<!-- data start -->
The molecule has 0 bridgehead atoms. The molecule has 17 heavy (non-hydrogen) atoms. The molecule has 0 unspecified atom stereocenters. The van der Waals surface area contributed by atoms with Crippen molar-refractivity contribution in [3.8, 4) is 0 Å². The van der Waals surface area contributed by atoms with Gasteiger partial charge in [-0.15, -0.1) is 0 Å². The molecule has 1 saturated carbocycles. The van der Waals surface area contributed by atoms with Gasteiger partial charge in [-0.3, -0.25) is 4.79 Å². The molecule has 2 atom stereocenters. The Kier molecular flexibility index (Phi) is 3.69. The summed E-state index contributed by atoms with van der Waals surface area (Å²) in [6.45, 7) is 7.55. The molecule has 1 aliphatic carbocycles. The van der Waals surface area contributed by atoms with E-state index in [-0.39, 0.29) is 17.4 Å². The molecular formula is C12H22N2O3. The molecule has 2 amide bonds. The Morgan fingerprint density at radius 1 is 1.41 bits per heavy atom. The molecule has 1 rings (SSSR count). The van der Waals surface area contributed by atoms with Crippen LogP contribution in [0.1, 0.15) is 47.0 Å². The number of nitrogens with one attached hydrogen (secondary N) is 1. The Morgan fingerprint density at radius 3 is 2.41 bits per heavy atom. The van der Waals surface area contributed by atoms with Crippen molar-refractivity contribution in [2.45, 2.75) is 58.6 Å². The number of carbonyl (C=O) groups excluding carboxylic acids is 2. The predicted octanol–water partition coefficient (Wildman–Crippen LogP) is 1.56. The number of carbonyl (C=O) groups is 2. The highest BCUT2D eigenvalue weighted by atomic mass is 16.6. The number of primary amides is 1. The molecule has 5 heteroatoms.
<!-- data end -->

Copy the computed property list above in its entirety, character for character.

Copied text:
The molecule has 0 bridgehead atoms. The molecule has 17 heavy (non-hydrogen) atoms. The molecule has 0 unspecified atom stereocenters. The van der Waals surface area contributed by atoms with Crippen molar-refractivity contribution in [3.8, 4) is 0 Å². The van der Waals surface area contributed by atoms with Gasteiger partial charge in [-0.15, -0.1) is 0 Å². The molecule has 1 saturated carbocycles. The van der Waals surface area contributed by atoms with Gasteiger partial charge in [-0.3, -0.25) is 4.79 Å². The molecule has 2 atom stereocenters. The Kier molecular flexibility index (Phi) is 3.69. The summed E-state index contributed by atoms with van der Waals surface area (Å²) in [6.45, 7) is 7.55. The molecule has 1 aliphatic carbocycles. The van der Waals surface area contributed by atoms with E-state index in [-0.39, 0.29) is 17.4 Å². The molecular formula is C12H22N2O3. The molecule has 2 amide bonds. The Morgan fingerprint density at radius 1 is 1.41 bits per heavy atom. The molecule has 1 rings (SSSR count). The van der Waals surface area contributed by atoms with Crippen LogP contribution in [0.1, 0.15) is 47.0 Å². The number of nitrogens with one attached hydrogen (secondary N) is 1. The Morgan fingerprint density at radius 3 is 2.41 bits per heavy atom. The van der Waals surface area contributed by atoms with Crippen molar-refractivity contribution in [2.45, 2.75) is 58.6 Å². The number of carbonyl (C=O) groups excluding carboxylic acids is 2. The predicted octanol–water partition coefficient (Wildman–Crippen LogP) is 1.56. The number of carbonyl (C=O) groups is 2. The highest BCUT2D eigenvalue weighted by atomic mass is 16.6. The number of primary amides is 1. The molecule has 5 heteroatoms.